Coronavirus (COVID-19) Update for the Yuba-Sutter Area
April 6, 2020
Watch: Health Officer's April 6 Update
Dr. Luu talks about the new order, the reasons for it, and the response we heard from our fishing community.
April 6, 2020
Yuba-Sutter Health Officer Issues Extended "Stay Home" Order
In order to continue flattening the curve and slowing the spread and severity of COVID-19, Yuba-Sutter Health Officer Dr. Phuong Luu today issued a more stringent “stay at home” order through May 3, effective tonight at 11:59 p.m.
Dr. Luu initially issued a “stay at home” directive on March 18, one day before California State Public Health Officer Dr. Sonia Angell issued a statewide order. Today’s order further restricts outdoor activities that have impeded mass social distancing efforts.
While many Yuba-Sutter residents have taken the directives seriously – halting their day-to-day lives for the greater good of the community’s health – there are also those who continue to put themselves and others at risk. Education has been key in local efforts, but it hasn’t been enough. For this reason, Dr. Luu’s order gives local law enforcement the tools needed to enforce the regulations as they deem necessary.
“Without this tailored set of restrictions that further reduces the number of interactions between people, scientific evidence indicates that the public health crisis in the area will worsen to the point at which it may overtake available healthcare resources,” Dr. Luu said.
This order is in conjunction with other Yuba-Sutter efforts to fight this pandemic: this weekend, staging at two alternate care sites (Yuba City High School and River Valley High School) began in the event of a spike in medical need to support our healthcare system; Public Health officials continue to push for more test kits to ensure broader testing of residents; and both counties are working with area nonprofits to ensure residents in need have access to food and housing.
The local order has several differences from the directive, including the restriction of fishing on boats in groups, automotive sales lots, parks and barbecue areas. For a comprehensive list, see below.
Yuba and Sutter counties understand the disruption and anxiety that comes with these efforts. While there is still much to learn about the novel coronavirus – which has been infecting humans for only four months – Public Health officials feel that the more residents strictly heed these orders, the sooner life can get back to normal.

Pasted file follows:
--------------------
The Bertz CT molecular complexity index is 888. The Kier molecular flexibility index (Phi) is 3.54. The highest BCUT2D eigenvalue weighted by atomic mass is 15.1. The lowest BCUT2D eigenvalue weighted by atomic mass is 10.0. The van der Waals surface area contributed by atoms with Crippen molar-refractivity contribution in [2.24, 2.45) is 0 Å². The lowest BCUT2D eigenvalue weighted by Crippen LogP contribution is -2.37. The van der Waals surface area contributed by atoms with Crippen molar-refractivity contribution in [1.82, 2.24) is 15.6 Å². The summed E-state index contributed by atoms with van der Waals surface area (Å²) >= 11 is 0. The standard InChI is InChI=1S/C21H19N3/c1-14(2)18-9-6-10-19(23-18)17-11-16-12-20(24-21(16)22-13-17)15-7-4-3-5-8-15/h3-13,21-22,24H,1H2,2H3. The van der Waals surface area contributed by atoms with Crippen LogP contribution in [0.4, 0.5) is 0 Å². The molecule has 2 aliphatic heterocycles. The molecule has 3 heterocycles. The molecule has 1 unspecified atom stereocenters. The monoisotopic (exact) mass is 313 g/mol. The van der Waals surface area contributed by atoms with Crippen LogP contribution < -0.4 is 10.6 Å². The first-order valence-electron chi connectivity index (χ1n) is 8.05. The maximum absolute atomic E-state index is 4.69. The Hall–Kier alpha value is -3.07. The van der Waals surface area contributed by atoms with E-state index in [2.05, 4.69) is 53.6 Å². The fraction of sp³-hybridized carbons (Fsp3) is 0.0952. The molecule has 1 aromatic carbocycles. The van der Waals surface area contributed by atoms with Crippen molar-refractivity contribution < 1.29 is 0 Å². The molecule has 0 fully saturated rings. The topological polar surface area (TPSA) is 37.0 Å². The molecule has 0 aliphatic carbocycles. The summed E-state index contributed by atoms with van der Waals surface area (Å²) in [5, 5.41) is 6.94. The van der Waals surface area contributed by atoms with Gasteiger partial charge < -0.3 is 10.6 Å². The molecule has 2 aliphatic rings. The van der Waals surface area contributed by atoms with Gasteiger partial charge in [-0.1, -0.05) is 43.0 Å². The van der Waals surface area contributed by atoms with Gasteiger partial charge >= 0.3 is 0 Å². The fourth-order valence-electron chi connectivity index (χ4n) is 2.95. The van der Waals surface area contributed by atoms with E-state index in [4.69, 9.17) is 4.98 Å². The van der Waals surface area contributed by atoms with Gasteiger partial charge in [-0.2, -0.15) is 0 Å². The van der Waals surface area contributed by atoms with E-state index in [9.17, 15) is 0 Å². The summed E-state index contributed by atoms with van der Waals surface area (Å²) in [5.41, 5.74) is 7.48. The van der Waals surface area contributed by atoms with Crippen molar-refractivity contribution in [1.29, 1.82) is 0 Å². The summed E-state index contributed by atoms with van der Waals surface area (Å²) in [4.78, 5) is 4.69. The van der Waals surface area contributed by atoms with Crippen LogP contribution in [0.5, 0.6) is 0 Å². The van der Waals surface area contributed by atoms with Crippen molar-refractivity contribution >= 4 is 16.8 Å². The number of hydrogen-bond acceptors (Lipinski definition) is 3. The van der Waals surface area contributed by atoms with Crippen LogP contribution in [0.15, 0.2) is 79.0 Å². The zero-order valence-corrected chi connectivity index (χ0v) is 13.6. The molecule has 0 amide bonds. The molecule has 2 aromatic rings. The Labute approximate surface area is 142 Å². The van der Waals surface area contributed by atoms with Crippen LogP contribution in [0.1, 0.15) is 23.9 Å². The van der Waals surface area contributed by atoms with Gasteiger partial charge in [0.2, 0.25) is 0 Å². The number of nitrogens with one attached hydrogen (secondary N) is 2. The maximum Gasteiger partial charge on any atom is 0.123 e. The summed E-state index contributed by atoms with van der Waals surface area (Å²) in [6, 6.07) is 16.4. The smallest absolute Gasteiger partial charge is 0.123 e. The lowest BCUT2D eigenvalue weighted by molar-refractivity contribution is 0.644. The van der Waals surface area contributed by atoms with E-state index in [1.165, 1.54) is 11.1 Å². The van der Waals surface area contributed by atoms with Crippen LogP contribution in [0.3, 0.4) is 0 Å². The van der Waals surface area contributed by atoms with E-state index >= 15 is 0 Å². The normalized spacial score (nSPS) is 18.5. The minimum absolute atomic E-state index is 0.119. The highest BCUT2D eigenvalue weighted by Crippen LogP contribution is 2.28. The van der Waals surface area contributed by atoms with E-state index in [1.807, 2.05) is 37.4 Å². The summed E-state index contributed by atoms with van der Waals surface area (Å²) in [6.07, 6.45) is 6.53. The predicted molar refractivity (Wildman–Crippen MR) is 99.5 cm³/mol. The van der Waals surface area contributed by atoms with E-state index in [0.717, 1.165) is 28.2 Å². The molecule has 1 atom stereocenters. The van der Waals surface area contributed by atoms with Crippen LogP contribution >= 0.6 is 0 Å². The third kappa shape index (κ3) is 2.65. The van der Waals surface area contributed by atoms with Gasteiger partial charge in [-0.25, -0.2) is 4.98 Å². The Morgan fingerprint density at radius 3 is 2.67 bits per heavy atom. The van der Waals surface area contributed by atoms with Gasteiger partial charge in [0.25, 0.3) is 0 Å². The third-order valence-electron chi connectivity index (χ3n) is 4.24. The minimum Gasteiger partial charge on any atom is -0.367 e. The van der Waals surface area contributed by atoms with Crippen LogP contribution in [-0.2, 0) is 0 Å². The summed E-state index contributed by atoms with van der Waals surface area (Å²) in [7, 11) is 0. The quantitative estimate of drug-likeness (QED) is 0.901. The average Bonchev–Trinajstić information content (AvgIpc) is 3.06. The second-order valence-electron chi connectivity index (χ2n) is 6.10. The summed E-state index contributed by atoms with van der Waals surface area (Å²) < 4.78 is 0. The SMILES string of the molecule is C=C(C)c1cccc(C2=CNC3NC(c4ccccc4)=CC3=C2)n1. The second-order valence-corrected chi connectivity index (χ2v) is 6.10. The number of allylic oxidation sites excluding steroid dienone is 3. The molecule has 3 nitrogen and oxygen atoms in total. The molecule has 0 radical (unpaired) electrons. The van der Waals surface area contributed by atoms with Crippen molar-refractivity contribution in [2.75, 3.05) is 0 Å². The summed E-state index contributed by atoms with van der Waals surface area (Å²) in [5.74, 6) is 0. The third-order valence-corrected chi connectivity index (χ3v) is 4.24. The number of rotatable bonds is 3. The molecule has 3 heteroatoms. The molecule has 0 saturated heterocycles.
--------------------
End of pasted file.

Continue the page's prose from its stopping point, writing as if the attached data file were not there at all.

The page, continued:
The bi-county Emergency Operations Center, in coordination with the Department Operations Center, and local healthcare facilities, stand united and dedicated to doing everything possible to protect the Yuba-Sutter community from the most severe consequences, learning lessons from around the country and the world.
For updated information, visit BePreparedYuba.org or BePreparedSutter.org. A bi-county Call Center is also fielding general calls from the public Monday through Friday, 8 a.m. – 5:30 p.m. at 749-7700.
Further Restrictions on Activities
The Public Health Officer requested the sheriffs and police chiefs enforce social distancing requirements. “Violation of any provision of this order constitutes an imminent threat to public health, constitutes a public nuisance, and is punishable by fine, imprisonment, or both.
The order becomes effective at 11:59 p.m. on April 6, 2020, and will remain in effect, unless extended, rescinded, superseded, or amended by the Health Officer, until May 3 at 11:59 p.m.
The order differs from the previous directive in many ways. For instance, the order:
- Now requires employers in essential businesses to maximize the number of people who work from home. Businesses may only assign those employees who cannot perform their job duties from home to work outside the home.
- Clarifies that auto repair and auto supply operations are essential, but auto sales must be limited to online and delivery only.
- Clarifies that landscapers, gardeners, and similar service professionals are essential, but only to the limited extent necessary to maintain the operation of businesses or residences, or the safety of residents, employees, or the public; a sole gardener may provide work on the exterior of a home without any contact with a homeowner.